Revisiting the associative movement from a feminist perspective

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At a global level, women have a greater presence in associations working on care and services to others, as well as cultural and social ones. But then we see a much lower participation of women in unions or political associations.

Georgina Rodríguez

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Gender area responsible of the CNJC and member of the Secretariat.

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The youth associative movement mirrors the society around it. This is obvious, but all too often we are not aware of this and we don’t actually see the attitudes that are displayed within the associative fabric or the roles we develop.

At a global level, women have a greater presence in associations working on care and services to others, as well as cultural and social ones. But then we see a much lower participation of women in unions or political associations; this is also true for the roles we play within organizations, where there is also a lower participation of women in decision-making and representation spaces.

In everyday life, women carry a double burden, because once we leave work we then have to perform reproductive work. We do what is expected from us in our associations and on top of that we self-impose on ourselves the tasks to ensure that everyone feels comfortable in the associations: not only do we lead common projects, but we also support and coordinate all of this structure. Despite all of this, we come up against a glass ceiling and a wage gap that stop us from making it into positions offering greater security, recognition and better salaries. You might spend your time in your organization performing admin tasks, but you are never in the picture or in a position with public exposure. And if we try taking it to the field of family reconciliation, then the picture is devastatingly grim. And the ones leading the feminist change towards a more horizontal and egalitarian society are the youth. Every day we revisit the dynamics and the roles in our organizations and taking all possible measures to end these inequalities.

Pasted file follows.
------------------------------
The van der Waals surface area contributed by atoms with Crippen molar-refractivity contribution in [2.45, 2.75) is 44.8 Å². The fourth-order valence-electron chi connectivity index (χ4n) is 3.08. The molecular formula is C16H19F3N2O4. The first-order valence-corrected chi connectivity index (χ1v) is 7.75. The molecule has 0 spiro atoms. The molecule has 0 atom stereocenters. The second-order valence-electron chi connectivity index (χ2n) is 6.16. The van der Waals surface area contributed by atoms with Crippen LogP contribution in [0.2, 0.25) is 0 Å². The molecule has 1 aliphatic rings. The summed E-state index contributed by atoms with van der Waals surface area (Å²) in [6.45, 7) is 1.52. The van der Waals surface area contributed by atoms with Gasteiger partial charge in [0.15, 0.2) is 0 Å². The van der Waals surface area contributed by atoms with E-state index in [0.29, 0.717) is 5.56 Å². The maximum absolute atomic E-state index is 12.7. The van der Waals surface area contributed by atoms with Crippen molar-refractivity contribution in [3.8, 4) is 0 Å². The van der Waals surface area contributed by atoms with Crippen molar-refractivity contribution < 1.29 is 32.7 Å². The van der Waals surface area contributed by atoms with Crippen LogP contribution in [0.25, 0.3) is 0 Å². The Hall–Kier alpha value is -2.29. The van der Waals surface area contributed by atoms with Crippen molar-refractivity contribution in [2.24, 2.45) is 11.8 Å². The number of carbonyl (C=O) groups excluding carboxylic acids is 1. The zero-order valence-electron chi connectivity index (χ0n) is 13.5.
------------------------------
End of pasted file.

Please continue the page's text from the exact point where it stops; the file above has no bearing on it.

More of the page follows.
Take a moment to think about your organization: who does maintenance tasks at the office? Who cleans the place? Who leads internal training and dynamics? And who takes on public tasks? Who runs the day-to-day logistics and who takes over extra-ordinary events? Who is in charge of making statements and public events? Who applies for and justifies grants and who meets with the Administration? Who is the one reminding everyone that it’s someone’s birthday and solves conflicts? If the answers to these questions match a closed, binary system, then we must continue working to narrow the gender gap in our associations.

That said, we should not be defeatist or blame the associative movement that, as mentioned before, is mirroring society. It is simply important to emphasize the need to continue working towards the eradication of patriarchal structures and the privileges and problems they entail for our associations. We must continue to work hard to bring value to the reproductive and often invisible tasks, and also work on plans for equality in our organizations and create protocols against male chauvinistic aggressions. Ultimately, we will again go out into the streets on March 8th to prove that the associative movement has been and continues to be a tool for social change and transformation not only externally but also internally.

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